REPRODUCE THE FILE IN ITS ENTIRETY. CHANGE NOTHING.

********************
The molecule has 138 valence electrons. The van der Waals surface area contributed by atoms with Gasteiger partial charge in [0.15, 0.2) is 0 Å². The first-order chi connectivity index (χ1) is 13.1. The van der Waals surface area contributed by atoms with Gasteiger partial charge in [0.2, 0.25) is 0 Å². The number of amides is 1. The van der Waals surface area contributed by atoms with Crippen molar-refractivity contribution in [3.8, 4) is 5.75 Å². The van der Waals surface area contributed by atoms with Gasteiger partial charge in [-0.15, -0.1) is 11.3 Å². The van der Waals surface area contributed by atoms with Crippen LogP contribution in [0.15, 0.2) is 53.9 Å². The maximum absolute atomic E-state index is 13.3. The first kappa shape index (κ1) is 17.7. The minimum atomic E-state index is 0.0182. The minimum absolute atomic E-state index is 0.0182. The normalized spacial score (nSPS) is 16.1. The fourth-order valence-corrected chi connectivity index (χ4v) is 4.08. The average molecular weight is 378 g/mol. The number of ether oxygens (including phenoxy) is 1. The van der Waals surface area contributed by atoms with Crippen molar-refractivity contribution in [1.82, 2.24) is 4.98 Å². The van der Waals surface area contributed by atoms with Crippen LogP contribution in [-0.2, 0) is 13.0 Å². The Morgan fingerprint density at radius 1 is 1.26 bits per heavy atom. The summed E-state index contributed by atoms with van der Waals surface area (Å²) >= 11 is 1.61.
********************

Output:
The molecule has 138 valence electrons. The van der Waals surface area contributed by atoms with Gasteiger partial charge in [0.15, 0.2) is 0 Å². The first-order chi connectivity index (χ1) is 13.1. The van der Waals surface area contributed by atoms with Gasteiger partial charge in [0.2, 0.25) is 0 Å². The number of amides is 1. The van der Waals surface area contributed by atoms with Crippen molar-refractivity contribution in [3.8, 4) is 5.75 Å². The van der Waals surface area contributed by atoms with Gasteiger partial charge in [-0.15, -0.1) is 11.3 Å². The van der Waals surface area contributed by atoms with Crippen LogP contribution in [0.15, 0.2) is 53.9 Å². The maximum absolute atomic E-state index is 13.3. The first kappa shape index (κ1) is 17.7. The minimum atomic E-state index is 0.0182. The minimum absolute atomic E-state index is 0.0182. The normalized spacial score (nSPS) is 16.1. The fourth-order valence-corrected chi connectivity index (χ4v) is 4.08. The average molecular weight is 378 g/mol. The number of ether oxygens (including phenoxy) is 1. The van der Waals surface area contributed by atoms with Crippen molar-refractivity contribution in [1.82, 2.24) is 4.98 Å². The van der Waals surface area contributed by atoms with Crippen LogP contribution in [-0.2, 0) is 13.0 Å². The Morgan fingerprint density at radius 1 is 1.26 bits per heavy atom. The summed E-state index contributed by atoms with van der Waals surface area (Å²) >= 11 is 1.61.